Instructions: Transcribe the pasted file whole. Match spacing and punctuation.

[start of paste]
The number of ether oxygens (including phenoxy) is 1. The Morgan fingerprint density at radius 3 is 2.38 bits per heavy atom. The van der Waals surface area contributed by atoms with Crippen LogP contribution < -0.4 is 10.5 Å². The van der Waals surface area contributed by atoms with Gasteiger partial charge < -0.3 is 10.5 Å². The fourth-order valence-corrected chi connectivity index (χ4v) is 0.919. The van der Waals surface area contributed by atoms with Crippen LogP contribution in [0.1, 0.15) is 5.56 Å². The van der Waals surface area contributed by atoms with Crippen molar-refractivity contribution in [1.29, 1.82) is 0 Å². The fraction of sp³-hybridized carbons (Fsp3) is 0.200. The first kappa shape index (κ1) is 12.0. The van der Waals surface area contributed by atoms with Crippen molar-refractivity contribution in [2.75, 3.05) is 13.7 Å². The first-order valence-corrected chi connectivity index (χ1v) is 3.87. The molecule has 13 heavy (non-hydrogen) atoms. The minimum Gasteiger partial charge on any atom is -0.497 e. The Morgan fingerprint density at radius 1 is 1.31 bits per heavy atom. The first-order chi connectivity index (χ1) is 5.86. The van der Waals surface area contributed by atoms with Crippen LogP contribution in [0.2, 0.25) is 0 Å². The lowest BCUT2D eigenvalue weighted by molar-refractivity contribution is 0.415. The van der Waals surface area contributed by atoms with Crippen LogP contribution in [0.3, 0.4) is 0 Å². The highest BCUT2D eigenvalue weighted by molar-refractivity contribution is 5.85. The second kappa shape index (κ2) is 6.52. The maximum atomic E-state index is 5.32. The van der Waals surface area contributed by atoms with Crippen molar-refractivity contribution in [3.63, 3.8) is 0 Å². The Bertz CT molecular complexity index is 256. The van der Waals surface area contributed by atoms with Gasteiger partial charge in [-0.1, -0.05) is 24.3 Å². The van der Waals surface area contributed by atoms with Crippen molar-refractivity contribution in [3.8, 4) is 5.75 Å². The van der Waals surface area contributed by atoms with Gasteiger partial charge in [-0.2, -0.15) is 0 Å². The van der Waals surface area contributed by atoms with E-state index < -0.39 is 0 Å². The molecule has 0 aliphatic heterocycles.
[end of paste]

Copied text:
The number of ether oxygens (including phenoxy) is 1. The Morgan fingerprint density at radius 3 is 2.38 bits per heavy atom. The van der Waals surface area contributed by atoms with Crippen LogP contribution < -0.4 is 10.5 Å². The van der Waals surface area contributed by atoms with Gasteiger partial charge < -0.3 is 10.5 Å². The fourth-order valence-corrected chi connectivity index (χ4v) is 0.919. The van der Waals surface area contributed by atoms with Crippen LogP contribution in [0.1, 0.15) is 5.56 Å². The van der Waals surface area contributed by atoms with Crippen molar-refractivity contribution in [1.29, 1.82) is 0 Å². The fraction of sp³-hybridized carbons (Fsp3) is 0.200. The first kappa shape index (κ1) is 12.0. The van der Waals surface area contributed by atoms with Crippen molar-refractivity contribution in [2.75, 3.05) is 13.7 Å². The first-order valence-corrected chi connectivity index (χ1v) is 3.87. The molecule has 13 heavy (non-hydrogen) atoms. The minimum Gasteiger partial charge on any atom is -0.497 e. The Morgan fingerprint density at radius 1 is 1.31 bits per heavy atom. The first-order chi connectivity index (χ1) is 5.86. The van der Waals surface area contributed by atoms with Crippen LogP contribution in [0.2, 0.25) is 0 Å². The lowest BCUT2D eigenvalue weighted by molar-refractivity contribution is 0.415. The van der Waals surface area contributed by atoms with Crippen LogP contribution in [0.3, 0.4) is 0 Å². The highest BCUT2D eigenvalue weighted by molar-refractivity contribution is 5.85. The second kappa shape index (κ2) is 6.52. The maximum atomic E-state index is 5.32. The van der Waals surface area contributed by atoms with Crippen molar-refractivity contribution in [3.63, 3.8) is 0 Å². The Bertz CT molecular complexity index is 256. The van der Waals surface area contributed by atoms with Gasteiger partial charge in [-0.1, -0.05) is 24.3 Å². The van der Waals surface area contributed by atoms with Crippen molar-refractivity contribution in [3.8, 4) is 5.75 Å². The van der Waals surface area contributed by atoms with Gasteiger partial charge in [-0.2, -0.15) is 0 Å². The van der Waals surface area contributed by atoms with E-state index < -0.39 is 0 Å². The molecule has 0 aliphatic heterocycles.